A major selling point that will set the V1 apart from most of its competitors is the provision of a built-in high resolution electronic viewfinder, with a sensor for automatic activation and a very detailed view. This is partnered with a top class 3in LCD with a 920k-pixel resolution, which presents astonishingly clear images and is a pleasure to use.
The port for flash and other accessories is one of the main benefits of the V1 over the cheaper J1 model
In a bid to justify the hefty selling price Nikon has provided the V1 with their latest generation image processor, the Expeed 3, which offers exceptional performance, with up to 60 fps shooting at full resolution, and enables complex functions like Smart Photo Selector, which combines five of the best 20 shots the camera takes in a burst when the shutter is only half pressed to the final shot obtained at full depression to create the perfect image.
When it comes to the AF system, the V1 distinguishes itself by adopting a hybrid, ingenious combination of phase and contrast detection, which proves a very flexible and effective approach to focusing. The 73-point phase detection option is the fastest of the two and does an excellent job at keeping track of moving subjects while the 135-point contrast one is just the perfect solution for still subjects in difficult lighting conditions, traditionally a sticky point for this class of camera.
Another nod at the enthusiast photographer is the unusual dual shutter release sported by the V1. This unconventional camera gives you a choice of a mechanical or electronic release, where the former allows you to sync at high shutter speeds of up to 1/250th of a second but limits the continuous shooting speed to 4fps whilst the latter, indicated in all other shooting situations, supports silent operation and full shooting speeds.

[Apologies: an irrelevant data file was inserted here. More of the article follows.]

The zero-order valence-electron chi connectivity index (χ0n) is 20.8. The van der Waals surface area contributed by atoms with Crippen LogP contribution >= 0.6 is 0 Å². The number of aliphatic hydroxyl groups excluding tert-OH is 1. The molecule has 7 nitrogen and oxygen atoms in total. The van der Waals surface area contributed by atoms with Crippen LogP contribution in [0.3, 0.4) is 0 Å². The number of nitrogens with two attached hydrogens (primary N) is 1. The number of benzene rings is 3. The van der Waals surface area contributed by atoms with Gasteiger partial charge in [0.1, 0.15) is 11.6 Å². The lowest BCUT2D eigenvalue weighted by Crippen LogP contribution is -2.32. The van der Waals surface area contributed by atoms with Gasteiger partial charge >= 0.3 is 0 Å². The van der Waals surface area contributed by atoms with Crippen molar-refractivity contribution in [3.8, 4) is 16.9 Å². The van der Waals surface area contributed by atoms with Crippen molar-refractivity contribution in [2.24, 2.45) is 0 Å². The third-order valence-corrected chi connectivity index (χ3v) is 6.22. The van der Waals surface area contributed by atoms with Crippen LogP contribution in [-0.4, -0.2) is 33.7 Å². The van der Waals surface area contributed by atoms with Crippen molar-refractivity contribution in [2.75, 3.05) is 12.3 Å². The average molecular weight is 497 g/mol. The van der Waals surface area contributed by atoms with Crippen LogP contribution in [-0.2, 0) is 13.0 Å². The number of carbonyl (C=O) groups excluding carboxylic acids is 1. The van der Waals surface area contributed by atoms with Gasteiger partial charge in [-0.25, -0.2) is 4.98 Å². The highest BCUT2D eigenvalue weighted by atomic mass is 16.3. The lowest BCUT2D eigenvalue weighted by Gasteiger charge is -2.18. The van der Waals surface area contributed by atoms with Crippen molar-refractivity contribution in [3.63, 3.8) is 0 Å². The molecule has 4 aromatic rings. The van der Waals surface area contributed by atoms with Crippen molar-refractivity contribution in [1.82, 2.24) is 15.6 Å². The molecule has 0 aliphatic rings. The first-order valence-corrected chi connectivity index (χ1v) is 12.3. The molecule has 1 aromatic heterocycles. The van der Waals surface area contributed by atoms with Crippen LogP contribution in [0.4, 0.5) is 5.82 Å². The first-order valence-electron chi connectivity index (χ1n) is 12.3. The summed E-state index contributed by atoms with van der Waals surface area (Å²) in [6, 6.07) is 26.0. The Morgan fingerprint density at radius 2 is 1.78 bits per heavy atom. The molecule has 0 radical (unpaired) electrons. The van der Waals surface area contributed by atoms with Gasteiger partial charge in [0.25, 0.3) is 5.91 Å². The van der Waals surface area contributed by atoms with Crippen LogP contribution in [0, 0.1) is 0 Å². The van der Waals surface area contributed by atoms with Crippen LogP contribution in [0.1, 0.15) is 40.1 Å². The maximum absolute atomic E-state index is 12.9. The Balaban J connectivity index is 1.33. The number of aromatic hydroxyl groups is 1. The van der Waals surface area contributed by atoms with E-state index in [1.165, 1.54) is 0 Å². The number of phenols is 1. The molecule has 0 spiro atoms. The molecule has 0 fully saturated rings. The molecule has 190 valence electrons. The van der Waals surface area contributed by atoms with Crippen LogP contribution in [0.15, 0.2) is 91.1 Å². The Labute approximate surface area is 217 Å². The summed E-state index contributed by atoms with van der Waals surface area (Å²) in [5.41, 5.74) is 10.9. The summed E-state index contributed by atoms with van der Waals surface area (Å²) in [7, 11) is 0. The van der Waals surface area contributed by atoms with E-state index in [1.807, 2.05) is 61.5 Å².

In line with its minimalist approach the V1 refrains from offering any sort of funky feature or special effect, the only exception being a rather strange and pointless Motion Snapshot mode, where the camera records on the buffer a 1 second movie clip to a pre-selected musical tune immediately before registering the still image and can, if desired, combine the two into a slow-motion and odd-looking video.
No fun filter effects on-board, this model takes itself far more seriously than its J1 sibling
In terms of image quality the V1 produces some of the finest and more detailed pictures I’ve seen in the CSC range, with very natural-looking colours, perfectly balanced exposure and an impressive dynamic range despite the smaller sensor. Noise performance is also very good, although some grain starts to appear at ISO 800 and becomes a bit more evident at ISO 1600 and ISO 3200 but both sensitivities are still perfectly usable.
Next page: Wide-eyed
That is a lot of wedge... Better off with the Sony Nex-5 for half that price
At least this review is by a professional photographer, so I don't feel quite so bad that the sample shots she's just tossed off for a review put anything I do to shame.
Great, you can stick a big and expensive lens on a small body and have terrible handling. No thank you.
This camera and the J1 has all the symptoms of a company fighting within itself. It wants people to keep buying its money cow SLR's, however people looking to upgrade from a compact are going to the 4/3 choice rather than DSLR's. Solution make a 4/3 compact but don't give it the features of your DSLR.
This feels like a choice by marketing dressed up as a technology choice. History has show this to be a short sighted decision. For a camera this price it should have had every technology that Nikon has going.
Why do people always talk such pish about sensor size ? There have been compacts with full size SLR style sensors that sucked because there is so much more to picture quality than sensor size. The reviewer of this camera is a pro photographer. If the photo quality sucked from this camera I think he would have mentioned it.